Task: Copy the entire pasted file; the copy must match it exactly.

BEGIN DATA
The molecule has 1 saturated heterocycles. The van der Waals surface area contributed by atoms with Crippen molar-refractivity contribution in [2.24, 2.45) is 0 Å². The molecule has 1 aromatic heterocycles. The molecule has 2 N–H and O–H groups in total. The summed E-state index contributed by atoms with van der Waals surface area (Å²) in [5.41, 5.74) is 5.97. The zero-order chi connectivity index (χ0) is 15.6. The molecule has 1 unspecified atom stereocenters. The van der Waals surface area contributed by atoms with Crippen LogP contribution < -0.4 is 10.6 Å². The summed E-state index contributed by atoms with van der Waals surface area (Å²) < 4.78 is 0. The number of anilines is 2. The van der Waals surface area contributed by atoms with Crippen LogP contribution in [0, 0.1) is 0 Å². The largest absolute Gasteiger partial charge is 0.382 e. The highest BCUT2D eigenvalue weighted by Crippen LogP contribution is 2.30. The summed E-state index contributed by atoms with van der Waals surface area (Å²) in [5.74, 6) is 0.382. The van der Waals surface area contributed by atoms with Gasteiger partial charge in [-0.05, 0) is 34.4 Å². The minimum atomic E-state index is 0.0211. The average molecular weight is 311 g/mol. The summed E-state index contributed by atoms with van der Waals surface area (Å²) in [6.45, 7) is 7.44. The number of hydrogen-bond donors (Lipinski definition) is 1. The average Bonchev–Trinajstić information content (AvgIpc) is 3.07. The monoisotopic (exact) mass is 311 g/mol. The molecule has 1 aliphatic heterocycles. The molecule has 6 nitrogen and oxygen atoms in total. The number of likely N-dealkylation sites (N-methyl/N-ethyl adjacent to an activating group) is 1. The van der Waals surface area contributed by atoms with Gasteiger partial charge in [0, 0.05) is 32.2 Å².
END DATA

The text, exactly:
The molecule has 1 saturated heterocycles. The van der Waals surface area contributed by atoms with Crippen molar-refractivity contribution in [2.24, 2.45) is 0 Å². The molecule has 1 aromatic heterocycles. The molecule has 2 N–H and O–H groups in total. The summed E-state index contributed by atoms with van der Waals surface area (Å²) in [5.41, 5.74) is 5.97. The zero-order chi connectivity index (χ0) is 15.6. The molecule has 1 unspecified atom stereocenters. The van der Waals surface area contributed by atoms with Crippen LogP contribution < -0.4 is 10.6 Å². The summed E-state index contributed by atoms with van der Waals surface area (Å²) < 4.78 is 0. The number of anilines is 2. The van der Waals surface area contributed by atoms with Crippen LogP contribution in [0, 0.1) is 0 Å². The largest absolute Gasteiger partial charge is 0.382 e. The highest BCUT2D eigenvalue weighted by Crippen LogP contribution is 2.30. The summed E-state index contributed by atoms with van der Waals surface area (Å²) in [5.74, 6) is 0.382. The van der Waals surface area contributed by atoms with Gasteiger partial charge in [-0.05, 0) is 34.4 Å². The minimum atomic E-state index is 0.0211. The average molecular weight is 311 g/mol. The summed E-state index contributed by atoms with van der Waals surface area (Å²) in [6.45, 7) is 7.44. The number of hydrogen-bond donors (Lipinski definition) is 1. The average Bonchev–Trinajstić information content (AvgIpc) is 3.07. The monoisotopic (exact) mass is 311 g/mol. The molecule has 1 aliphatic heterocycles. The molecule has 6 nitrogen and oxygen atoms in total. The number of likely N-dealkylation sites (N-methyl/N-ethyl adjacent to an activating group) is 1. The van der Waals surface area contributed by atoms with Gasteiger partial charge in [0, 0.05) is 32.2 Å².